†††††† "How do you know?" he asked.

†††††† Oliver sighed. He seemed to have lost all heart for this. "Because I cannot heal you. Because you could control my illusion, and did so, when you called my birds to your hand, and had no idea at all that you were doing something unheard of." He looked Elias full in the face. "And because you opened the door between worlds, not only for yourself, but for your master too. You asked him to stay, and he was pulled here, only on your word. The light of it almost blinded us."

†††††† "Me?" Elias felt sick. "I did that?" For a horrible second, he felt terrified to move, sure that if he moved a finger or spoke a word some immense power would arc from him, and have untold and horrible effects. If he truly had power, it was one he neither understood nor could control. Like a child flailing for the support of a parent, he sought the Shadow, and it, too, was still there, familiar and soothing as it had ever been. He felt as if he was the confluence of two deep rivers, torn apart by the flood, and he didn't know what to do.

†††††† The bird with the broken tail was still perched on his hand. It seemed to be looking pleadingly at him, as if asking for his permission to blink out of existence like its fellows, but he did not know how to grant that. He wished it would go back to Oliver, and, the moment he had thought it, it did. Oliver flicked his fingers, and the bird disappeared.

†††††† Elias looked round. Where was his master? Ciaran was still asleep, his back to Elias, or maybe he was only ignoring him. Elias knew Ciaran had been annoyed with him for asking to be alone the night before. On the other side of the clearing, Reynard stood with one hand pressed against a tree trunk, and watched the tableau before him. He was frowning, and his lips were pursed into a thin tight line.†††††††††††††† My way, he remembered hearing in the night. Oliver had been the man Reynard had been talking to, he realised. Reynard and Oliver served the same cause. The murderous blows and the honeyed words were all the same end. His master was right. Elias was stupid, and trusted too easily. Between the two of them and his own stupidity, he was trapped. Oliver offered kindness, but it was all a trick. He spoke gently, but only because he wanted to win Elias's trust. He encouraged him to believe in himself, but only because he wanted Elias to serve them, and he showed him the beauties of enchantment purely to make care about it so much that he burned to fight for it.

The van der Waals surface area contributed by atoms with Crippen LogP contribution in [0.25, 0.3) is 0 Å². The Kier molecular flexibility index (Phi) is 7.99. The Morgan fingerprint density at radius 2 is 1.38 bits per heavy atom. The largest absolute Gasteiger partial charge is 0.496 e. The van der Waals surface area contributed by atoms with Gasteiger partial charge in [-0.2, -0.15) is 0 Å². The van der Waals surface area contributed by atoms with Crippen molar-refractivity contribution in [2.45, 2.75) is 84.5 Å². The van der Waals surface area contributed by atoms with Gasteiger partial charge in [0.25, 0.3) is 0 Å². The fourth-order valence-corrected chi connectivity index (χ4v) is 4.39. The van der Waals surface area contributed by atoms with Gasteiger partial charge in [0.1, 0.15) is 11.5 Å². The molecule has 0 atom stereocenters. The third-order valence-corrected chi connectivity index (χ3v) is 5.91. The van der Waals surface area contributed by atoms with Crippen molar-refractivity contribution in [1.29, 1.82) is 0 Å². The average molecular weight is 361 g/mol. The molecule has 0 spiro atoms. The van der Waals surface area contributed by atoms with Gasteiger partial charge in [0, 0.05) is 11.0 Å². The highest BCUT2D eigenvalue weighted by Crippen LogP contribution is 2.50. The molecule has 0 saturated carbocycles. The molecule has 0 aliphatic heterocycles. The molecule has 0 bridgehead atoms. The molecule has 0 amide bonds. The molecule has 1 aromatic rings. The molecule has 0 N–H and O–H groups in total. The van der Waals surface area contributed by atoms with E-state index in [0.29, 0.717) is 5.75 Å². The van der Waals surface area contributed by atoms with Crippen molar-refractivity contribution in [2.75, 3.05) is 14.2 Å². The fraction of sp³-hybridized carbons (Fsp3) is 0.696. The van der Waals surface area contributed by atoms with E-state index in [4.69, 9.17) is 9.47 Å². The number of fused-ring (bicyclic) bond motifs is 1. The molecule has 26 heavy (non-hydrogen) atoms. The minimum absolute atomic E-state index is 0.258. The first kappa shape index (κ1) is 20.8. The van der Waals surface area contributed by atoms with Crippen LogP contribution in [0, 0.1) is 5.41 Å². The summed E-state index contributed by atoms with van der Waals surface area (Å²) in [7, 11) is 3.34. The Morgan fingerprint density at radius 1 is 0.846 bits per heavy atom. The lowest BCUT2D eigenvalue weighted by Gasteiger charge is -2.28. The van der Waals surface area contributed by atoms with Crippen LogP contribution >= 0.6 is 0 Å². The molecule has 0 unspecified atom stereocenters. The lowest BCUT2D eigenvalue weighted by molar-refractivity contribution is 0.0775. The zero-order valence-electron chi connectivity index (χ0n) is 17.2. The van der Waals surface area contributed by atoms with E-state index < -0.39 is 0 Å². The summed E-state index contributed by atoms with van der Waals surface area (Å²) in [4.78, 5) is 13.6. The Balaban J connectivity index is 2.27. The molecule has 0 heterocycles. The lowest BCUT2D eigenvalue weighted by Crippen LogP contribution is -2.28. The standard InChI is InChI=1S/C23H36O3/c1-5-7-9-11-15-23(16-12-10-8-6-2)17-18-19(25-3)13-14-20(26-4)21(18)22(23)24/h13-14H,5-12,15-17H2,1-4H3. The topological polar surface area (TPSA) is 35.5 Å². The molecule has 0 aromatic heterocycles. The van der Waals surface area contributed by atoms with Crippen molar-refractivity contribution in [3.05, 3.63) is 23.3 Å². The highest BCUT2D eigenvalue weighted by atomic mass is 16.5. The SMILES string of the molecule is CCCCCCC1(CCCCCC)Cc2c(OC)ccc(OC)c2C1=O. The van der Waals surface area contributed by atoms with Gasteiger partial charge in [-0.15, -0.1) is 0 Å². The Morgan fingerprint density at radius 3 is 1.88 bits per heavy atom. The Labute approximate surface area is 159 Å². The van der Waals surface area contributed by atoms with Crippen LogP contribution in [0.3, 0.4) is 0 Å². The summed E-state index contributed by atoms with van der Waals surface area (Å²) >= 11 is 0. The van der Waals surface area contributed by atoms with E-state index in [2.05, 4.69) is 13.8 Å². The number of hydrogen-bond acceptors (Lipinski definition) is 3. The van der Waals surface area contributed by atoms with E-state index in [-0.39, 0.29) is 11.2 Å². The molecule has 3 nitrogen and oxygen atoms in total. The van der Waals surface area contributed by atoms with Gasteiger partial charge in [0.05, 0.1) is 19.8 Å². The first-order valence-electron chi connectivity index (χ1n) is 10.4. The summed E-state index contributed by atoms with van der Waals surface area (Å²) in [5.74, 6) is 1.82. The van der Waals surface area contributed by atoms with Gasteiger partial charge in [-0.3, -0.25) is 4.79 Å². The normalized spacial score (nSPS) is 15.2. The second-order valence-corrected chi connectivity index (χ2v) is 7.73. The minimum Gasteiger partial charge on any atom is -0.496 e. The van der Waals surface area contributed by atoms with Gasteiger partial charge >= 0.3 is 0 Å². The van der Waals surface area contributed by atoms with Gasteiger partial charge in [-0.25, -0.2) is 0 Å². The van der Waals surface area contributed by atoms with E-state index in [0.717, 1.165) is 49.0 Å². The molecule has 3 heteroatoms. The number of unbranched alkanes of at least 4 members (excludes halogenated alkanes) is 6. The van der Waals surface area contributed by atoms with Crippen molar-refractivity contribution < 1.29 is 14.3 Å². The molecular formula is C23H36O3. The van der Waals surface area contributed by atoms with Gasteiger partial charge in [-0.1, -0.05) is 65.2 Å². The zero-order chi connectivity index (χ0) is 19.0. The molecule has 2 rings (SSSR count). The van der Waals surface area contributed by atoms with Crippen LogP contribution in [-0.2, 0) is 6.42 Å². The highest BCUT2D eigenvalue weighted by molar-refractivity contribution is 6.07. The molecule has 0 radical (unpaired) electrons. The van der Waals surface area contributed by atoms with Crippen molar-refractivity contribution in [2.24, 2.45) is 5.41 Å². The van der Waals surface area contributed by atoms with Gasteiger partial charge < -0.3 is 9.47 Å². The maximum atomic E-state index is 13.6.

†††††† His hand was shaking. Please wake up, he thought, but Ciaran did not. He looked small, suddenly, lying on the ground in the middle of a camp of men who were awake. There was nothing in this world for him to wake up for. He wanted to get home as soon as possible, and leave Elias behind, with these men who lied and tricked and deceived.

†††††† "My lord?"

†††††† But the voice was gentle, and the face that spoke the words was kind. Try as hard as he might, Elias found it difficult to think badly of Oliver. He had only done it because his people needed it, and he had seemed uncomfortable with it towards the end.

†††††† Oliver bowed his head. "You are my king," he said, "and I am your seneschal. Your burden will be great, but you will not bear it alone." His voice cracked and lost the solemn formality it had so often fallen into. "Please don't think you'll bear it alone, Elias."

†††††† Elias bit his lip. No, he wanted to whimper, and release me, and show me. Show me how to use the enchantment because I can't be happy until I know. Unable to say any of them, he just shook his head. "Don't kneel," he whispered.

†††††† He spread his hands, fingers shaking and bleeding palm turned to his face. Could these hands create marvels? He pressed the hands to his face, and felt close to crying. "I'm so tired," he whispered. "I want to sleep now. Please help me sleep."

††††††

 

†††††† For a moment, when he woke up, Ciaran could not remember where he was. He opened his eyes, and saw branches above him, and wondered why he had spent the night in the woods. Then someone spoke, and the horror of remembering made him want to scream with fury. He was here, in this savage world, full of evil men who wanted to get their claws into Elias. The trees might try to trick him for a moment into thinking he was at home, but they were nothing like the trees of Greenslade. Even the air was different here, and breathing it did not nourish him. He felt parched and sore, and cold beyond all hope of warmth.

†††††† Throwing the thin blankets from his body, he stood up. He almost strode over to Reynard, to smash his fist into his face, then decided to seek out Elias, who was always pleased to see him. He found him quickly, then frowned to see how close Oliver was sitting to him, close enough to touch. Elias was fast asleep, and Oliver was sitting beside him like a thief watching over a jewel he had waited his whole life to steal.††††††† Ciaran hurried to Elias's side, and stood above him, as stern as a schoolmaster. He was about to speak, but Oliver spoke first. "Please don't wake him. He's only just fallen asleep.""He always sleeps deeply." Ciaran deliberately did not lower his voice. He had known the boy for ten years, and was not to be told by some ignorant stranger how to act around him.